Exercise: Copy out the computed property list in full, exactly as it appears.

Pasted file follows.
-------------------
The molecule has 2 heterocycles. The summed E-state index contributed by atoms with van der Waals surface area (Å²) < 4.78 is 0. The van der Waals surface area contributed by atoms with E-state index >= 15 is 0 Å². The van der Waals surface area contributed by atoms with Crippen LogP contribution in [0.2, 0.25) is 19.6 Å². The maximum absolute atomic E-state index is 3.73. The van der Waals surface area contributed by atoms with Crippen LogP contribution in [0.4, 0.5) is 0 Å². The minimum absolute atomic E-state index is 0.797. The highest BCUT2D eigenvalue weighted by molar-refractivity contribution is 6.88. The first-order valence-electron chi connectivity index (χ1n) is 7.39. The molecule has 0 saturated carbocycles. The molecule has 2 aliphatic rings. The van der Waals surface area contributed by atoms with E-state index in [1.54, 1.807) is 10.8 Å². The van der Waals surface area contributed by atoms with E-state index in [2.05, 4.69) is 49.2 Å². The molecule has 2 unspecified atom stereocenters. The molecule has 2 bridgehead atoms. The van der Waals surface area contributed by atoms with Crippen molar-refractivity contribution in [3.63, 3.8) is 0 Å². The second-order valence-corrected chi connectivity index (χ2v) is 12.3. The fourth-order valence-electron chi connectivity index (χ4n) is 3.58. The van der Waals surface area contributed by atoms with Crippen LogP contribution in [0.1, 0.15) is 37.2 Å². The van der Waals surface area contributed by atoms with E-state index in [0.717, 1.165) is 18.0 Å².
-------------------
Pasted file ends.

The molecule has 2 heterocycles. The summed E-state index contributed by atoms with van der Waals surface area (Å²) < 4.78 is 0. The van der Waals surface area contributed by atoms with E-state index >= 15 is 0 Å². The van der Waals surface area contributed by atoms with Crippen LogP contribution in [0.2, 0.25) is 19.6 Å². The maximum absolute atomic E-state index is 3.73. The van der Waals surface area contributed by atoms with Crippen LogP contribution in [0.4, 0.5) is 0 Å². The minimum absolute atomic E-state index is 0.797. The highest BCUT2D eigenvalue weighted by molar-refractivity contribution is 6.88. The first-order valence-electron chi connectivity index (χ1n) is 7.39. The molecule has 0 saturated carbocycles. The molecule has 2 aliphatic rings. The van der Waals surface area contributed by atoms with E-state index in [1.54, 1.807) is 10.8 Å². The van der Waals surface area contributed by atoms with E-state index in [2.05, 4.69) is 49.2 Å². The molecule has 2 unspecified atom stereocenters. The molecule has 2 bridgehead atoms. The van der Waals surface area contributed by atoms with Crippen molar-refractivity contribution in [3.63, 3.8) is 0 Å². The second-order valence-corrected chi connectivity index (χ2v) is 12.3. The fourth-order valence-electron chi connectivity index (χ4n) is 3.58. The van der Waals surface area contributed by atoms with Crippen LogP contribution in [0.1, 0.15) is 37.2 Å². The van der Waals surface area contributed by atoms with E-state index in [0.717, 1.165) is 18.0 Å².